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Static Synchronous Series Compensator

This example shows a Static Synchronous Series Compensator (SSSC) used for power oscillation damping.

Pierre Giroux and Gibert Sybille (Hydro-Quebec)


The Static Synchronous Series Compensator (SSSC), one of the key FACTS devices, consists of a voltage-sourced converter and a transformer connected in series with a transmission line. The SSSC injects a voltage of variable magnitude in quadrature with the line current, thereby emulating an inductive or capacitive reactance. This emulated variable reactance in series with the line can then influence the transmitted electric power. The SSSC is used to damp power oscillation on a power grid following a three-phase fault.

The power grid consists of two power generation substations and one major load center at bus B3. The first power generation substation (M1) has a rating of 2100 MVA, representing 6 machines of 350 MVA and the other one (M2) has a rating of 1400 MVA, representing 4 machines of 350 MVA. The load center of approximately 2200 MW is modeled using a dynamic load model where the active & reactive power absorbed by the load is a function of the system voltage.The generation substation M1 is connected to this load by two transmission lines L1 and L2. L1 is 280-km long and L2 is split in two segments of 150 km in order to simulate a three-phase fault (using a fault breaker) at the midpoint of the line. The generation substation M2 is also connected to the load by a 50-km line (L3). When the SSSC is bypassed, the power flow towards this major load is as follows: 664 MW flow on L1 (measured at bus B2), 563 MW flow on L2 (measured at B4) and 990 MW flow on L3 (measured at B3).

The SSSC, located at bus B1, is in series with line L1. It has a rating of 100MVA and is capable of injecting up to 10% of the nominal system voltage. This SSSC is a phasor model of a typical three-level PWM SSSC. If you open the SSSC dialog box and select "Display Power data", you will see that our model represents a SSSC having a DC link nominal voltage of 40 kV with an equivalent capacitance of 375 uF. On the AC side, its total equivalent impedance is 0.16 pu on 100 MVA. This impedance represents the transformer leakage reactance and the phase reactor of the IGBT bridge of an actual PWM SSSC.The SSSC injected voltage reference is normally set by a POD (Power Oscillation Damping) controller whose output is connected to the Vqref input of the SSSC. The POD controller consists of an active power measurement system, a general gain, a low-pass filter, a washout high-pass filter, a lead compensator, and an output limiter. The inputs to the POD controller are the bus voltage at B2 and the current flowing in L1. Look under mask to see how the controller is built.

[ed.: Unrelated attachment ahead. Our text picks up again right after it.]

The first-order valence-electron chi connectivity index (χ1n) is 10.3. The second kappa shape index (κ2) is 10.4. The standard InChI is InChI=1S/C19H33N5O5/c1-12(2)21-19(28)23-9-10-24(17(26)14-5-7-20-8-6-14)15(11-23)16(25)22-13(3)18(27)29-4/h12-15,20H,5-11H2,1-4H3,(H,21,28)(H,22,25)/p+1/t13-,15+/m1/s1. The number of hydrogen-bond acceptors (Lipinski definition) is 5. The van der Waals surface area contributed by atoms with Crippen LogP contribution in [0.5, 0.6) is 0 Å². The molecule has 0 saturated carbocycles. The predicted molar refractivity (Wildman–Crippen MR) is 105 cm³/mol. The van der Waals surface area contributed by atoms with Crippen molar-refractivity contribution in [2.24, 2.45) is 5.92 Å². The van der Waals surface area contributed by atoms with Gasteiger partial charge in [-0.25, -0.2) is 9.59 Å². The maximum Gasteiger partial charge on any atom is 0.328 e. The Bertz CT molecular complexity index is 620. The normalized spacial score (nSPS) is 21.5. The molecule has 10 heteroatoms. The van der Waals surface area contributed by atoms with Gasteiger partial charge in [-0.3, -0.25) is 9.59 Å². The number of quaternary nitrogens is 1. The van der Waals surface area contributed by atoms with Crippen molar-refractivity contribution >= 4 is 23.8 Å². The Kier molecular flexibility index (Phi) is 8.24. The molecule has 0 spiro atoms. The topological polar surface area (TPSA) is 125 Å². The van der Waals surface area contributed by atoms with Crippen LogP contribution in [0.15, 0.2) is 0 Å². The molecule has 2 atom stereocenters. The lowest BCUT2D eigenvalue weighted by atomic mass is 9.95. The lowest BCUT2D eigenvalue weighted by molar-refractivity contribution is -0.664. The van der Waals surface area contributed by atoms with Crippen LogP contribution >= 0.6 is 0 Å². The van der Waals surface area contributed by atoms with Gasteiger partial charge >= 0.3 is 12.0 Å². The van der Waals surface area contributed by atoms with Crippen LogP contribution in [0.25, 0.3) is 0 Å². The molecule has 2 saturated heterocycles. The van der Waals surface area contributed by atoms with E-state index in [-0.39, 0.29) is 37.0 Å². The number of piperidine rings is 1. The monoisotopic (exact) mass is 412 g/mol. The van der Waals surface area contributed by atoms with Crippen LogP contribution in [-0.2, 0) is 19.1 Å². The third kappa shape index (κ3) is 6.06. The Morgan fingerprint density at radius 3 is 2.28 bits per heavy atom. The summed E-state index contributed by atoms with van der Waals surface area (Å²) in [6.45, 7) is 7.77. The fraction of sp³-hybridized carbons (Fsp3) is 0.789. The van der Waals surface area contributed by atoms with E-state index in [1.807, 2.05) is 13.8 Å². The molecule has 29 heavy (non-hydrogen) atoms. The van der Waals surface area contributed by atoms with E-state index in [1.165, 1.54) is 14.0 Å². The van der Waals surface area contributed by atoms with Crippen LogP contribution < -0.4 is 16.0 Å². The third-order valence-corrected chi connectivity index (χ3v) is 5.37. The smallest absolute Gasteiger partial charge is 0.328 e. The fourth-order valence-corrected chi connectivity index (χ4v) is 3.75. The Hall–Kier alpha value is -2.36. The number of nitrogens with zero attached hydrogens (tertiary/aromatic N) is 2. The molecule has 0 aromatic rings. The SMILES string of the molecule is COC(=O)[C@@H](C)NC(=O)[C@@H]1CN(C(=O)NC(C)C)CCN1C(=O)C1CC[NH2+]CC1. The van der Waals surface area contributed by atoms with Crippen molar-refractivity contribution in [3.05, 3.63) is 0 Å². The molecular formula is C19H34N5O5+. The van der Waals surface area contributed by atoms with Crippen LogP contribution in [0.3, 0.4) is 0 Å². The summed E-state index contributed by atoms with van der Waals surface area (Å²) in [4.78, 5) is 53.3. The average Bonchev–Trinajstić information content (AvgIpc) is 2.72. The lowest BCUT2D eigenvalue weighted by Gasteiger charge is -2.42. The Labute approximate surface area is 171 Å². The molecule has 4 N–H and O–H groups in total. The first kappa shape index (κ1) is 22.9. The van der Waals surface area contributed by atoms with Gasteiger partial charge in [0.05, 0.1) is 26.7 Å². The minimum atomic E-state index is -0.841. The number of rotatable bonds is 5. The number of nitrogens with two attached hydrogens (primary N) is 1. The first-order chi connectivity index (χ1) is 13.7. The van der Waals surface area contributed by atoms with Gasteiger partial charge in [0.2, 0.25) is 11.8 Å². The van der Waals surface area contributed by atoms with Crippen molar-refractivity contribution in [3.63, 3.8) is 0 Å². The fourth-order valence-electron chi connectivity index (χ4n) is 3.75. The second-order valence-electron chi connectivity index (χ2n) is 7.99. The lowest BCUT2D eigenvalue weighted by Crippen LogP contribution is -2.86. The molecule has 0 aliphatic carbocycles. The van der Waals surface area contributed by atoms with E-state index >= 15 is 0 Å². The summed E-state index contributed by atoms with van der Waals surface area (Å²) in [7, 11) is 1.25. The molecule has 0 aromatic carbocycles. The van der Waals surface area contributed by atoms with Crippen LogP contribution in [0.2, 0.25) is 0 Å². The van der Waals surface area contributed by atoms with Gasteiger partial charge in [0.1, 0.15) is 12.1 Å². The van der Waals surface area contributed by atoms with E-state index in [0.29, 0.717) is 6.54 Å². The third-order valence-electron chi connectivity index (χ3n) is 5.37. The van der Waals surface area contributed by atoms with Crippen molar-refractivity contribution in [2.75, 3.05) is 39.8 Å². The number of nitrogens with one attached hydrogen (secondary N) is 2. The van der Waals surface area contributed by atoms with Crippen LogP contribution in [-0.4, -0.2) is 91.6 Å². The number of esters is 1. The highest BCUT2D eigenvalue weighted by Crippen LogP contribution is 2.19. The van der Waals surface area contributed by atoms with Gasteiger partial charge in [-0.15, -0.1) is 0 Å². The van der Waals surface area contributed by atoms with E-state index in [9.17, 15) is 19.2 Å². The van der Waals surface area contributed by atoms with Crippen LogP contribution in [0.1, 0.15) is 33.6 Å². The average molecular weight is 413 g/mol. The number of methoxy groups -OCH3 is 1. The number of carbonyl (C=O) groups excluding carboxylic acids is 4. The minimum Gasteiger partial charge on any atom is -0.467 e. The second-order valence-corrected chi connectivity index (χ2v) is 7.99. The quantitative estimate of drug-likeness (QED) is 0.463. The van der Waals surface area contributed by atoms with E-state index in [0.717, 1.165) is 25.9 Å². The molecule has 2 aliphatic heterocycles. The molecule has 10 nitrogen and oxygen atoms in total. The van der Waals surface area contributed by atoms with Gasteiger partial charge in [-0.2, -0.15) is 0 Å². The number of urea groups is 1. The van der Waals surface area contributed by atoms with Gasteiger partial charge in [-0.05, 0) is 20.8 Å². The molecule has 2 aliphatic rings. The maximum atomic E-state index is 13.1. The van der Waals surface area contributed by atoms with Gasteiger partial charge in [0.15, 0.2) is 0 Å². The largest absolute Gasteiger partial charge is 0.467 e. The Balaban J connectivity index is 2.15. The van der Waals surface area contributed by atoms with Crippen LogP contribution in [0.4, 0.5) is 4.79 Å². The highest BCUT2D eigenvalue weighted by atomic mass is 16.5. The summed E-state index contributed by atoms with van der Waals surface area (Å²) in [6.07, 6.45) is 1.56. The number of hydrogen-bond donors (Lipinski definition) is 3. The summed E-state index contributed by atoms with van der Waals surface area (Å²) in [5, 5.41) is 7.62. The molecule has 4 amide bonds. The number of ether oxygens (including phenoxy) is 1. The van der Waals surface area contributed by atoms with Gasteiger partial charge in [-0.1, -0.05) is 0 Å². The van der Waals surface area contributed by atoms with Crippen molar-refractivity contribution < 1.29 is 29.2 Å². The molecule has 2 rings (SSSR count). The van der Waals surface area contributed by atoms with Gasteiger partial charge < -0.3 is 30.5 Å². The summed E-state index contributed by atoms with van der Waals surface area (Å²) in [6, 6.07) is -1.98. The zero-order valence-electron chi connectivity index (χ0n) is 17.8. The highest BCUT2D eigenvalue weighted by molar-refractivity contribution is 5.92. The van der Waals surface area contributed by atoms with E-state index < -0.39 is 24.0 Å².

1. SSSC Dynamic Response

We will first verify the dynamic response of our model. Open the "Step Vqref" block (the red timer block connected to the "Vqref" input of the POD Controller).This block should be programmed to modify the reference voltage Vqref as follows: Initially Vqref is set to 0 pu; at t=2 s, Vqref is set to -0.08 pu (SSSC inductive); then at t=6 s, Vqref is set to 0.08 pu (SSSC capacitive). Double-click on the POD Controller block and set the POD status parameter to "off". This will disable the POD controller. Also, make sure that the fault breaker will not operate during the simulation (the parameters "Switching of phase A, B and C" should not be selected).

Run the simulation and look at Scope1. The first graph displays the Vqref signal (magenta trace) along with the measured injected voltage by the SSSC. The second graph displays the active power flow (P_B2) on line L1, measured at bus B2. We can see that the SSSC regulator follows very well the reference signal Vqref. Depending on the injected voltage, the power flow on line varies from 575 to 750 MW. In a real system the reference signal Vqref would typically be changed much more gradually in order to avoid the oscillation we see on the transmitted power (P_B2 signal). Double-click on the SSSC block and select "Display Control parameters". Modify the "Maximum rate of change for Vqref (pu/s)" parameter from 3 to 0.05. Rerun the simulation. The power oscillation on the active power should now be very small.

2. SSSC damping power oscillation

We will now compare the operation of our SSSC with and without POD control. Open the "Step Vqref" block and multiply by 1000 the time vector in order to disable the Vqref variations. Double-click on the fault breaker and select the parameters "Switching of phase A, B and C" to simulate a three-phase fault. The transition times should be set as follows: [ 20/60 30/60]+1; this means that the fault will be applied at 1.33 s and will last for 10 cycles. Run a simulation and observe the power oscillation on the L1 line (second graph on Scope1) following the three-phase fault.

Now, you will run a second simulation with the POD controller in operation. Double-click on the POD Controller block and set the POD status parameter to "on". Start the simulation. Looking again at the second graph on Scope1(P_B2 signal), we can see that the SSSC with a POD controller is a very effective tool to damp power oscillation. To see a figure showing a comparison of the SSSC operation with and without POD control, double-click on the blue block on the bottom right of the model.